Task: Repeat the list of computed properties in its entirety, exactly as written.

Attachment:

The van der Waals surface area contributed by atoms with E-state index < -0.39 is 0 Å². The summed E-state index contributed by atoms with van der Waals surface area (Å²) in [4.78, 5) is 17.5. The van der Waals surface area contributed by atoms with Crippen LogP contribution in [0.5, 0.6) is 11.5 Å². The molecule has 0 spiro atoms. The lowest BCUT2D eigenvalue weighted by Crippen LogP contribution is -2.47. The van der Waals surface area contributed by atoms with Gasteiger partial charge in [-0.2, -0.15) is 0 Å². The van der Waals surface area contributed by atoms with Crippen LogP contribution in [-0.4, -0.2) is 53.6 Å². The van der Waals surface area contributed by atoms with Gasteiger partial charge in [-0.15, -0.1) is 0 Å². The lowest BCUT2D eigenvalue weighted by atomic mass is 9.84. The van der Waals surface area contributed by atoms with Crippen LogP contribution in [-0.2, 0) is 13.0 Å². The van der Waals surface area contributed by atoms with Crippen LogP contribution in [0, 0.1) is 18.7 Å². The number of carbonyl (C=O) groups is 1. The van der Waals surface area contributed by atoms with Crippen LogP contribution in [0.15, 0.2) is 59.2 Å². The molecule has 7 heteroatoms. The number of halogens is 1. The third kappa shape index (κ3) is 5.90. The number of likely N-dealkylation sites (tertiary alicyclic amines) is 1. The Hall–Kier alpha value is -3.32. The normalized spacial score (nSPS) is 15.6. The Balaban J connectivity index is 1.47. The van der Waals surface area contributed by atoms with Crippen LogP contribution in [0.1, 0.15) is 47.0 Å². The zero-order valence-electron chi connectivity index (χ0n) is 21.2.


The van der Waals surface area contributed by atoms with E-state index < -0.39 is 0 Å². The summed E-state index contributed by atoms with van der Waals surface area (Å²) in [4.78, 5) is 17.5. The van der Waals surface area contributed by atoms with Crippen LogP contribution in [0.5, 0.6) is 11.5 Å². The molecule has 0 spiro atoms. The lowest BCUT2D eigenvalue weighted by Crippen LogP contribution is -2.47. The van der Waals surface area contributed by atoms with Gasteiger partial charge in [-0.2, -0.15) is 0 Å². The van der Waals surface area contributed by atoms with Crippen LogP contribution in [-0.4, -0.2) is 53.6 Å². The van der Waals surface area contributed by atoms with Gasteiger partial charge in [-0.15, -0.1) is 0 Å². The lowest BCUT2D eigenvalue weighted by atomic mass is 9.84. The van der Waals surface area contributed by atoms with Crippen LogP contribution in [-0.2, 0) is 13.0 Å². The van der Waals surface area contributed by atoms with Crippen LogP contribution in [0, 0.1) is 18.7 Å². The number of carbonyl (C=O) groups is 1. The van der Waals surface area contributed by atoms with Crippen LogP contribution in [0.15, 0.2) is 59.2 Å². The molecule has 7 heteroatoms. The number of halogens is 1. The third kappa shape index (κ3) is 5.90. The number of likely N-dealkylation sites (tertiary alicyclic amines) is 1. The Hall–Kier alpha value is -3.32. The normalized spacial score (nSPS) is 15.6. The Balaban J connectivity index is 1.47. The van der Waals surface area contributed by atoms with Crippen LogP contribution in [0.1, 0.15) is 47.0 Å². The zero-order valence-electron chi connectivity index (χ0n) is 21.2.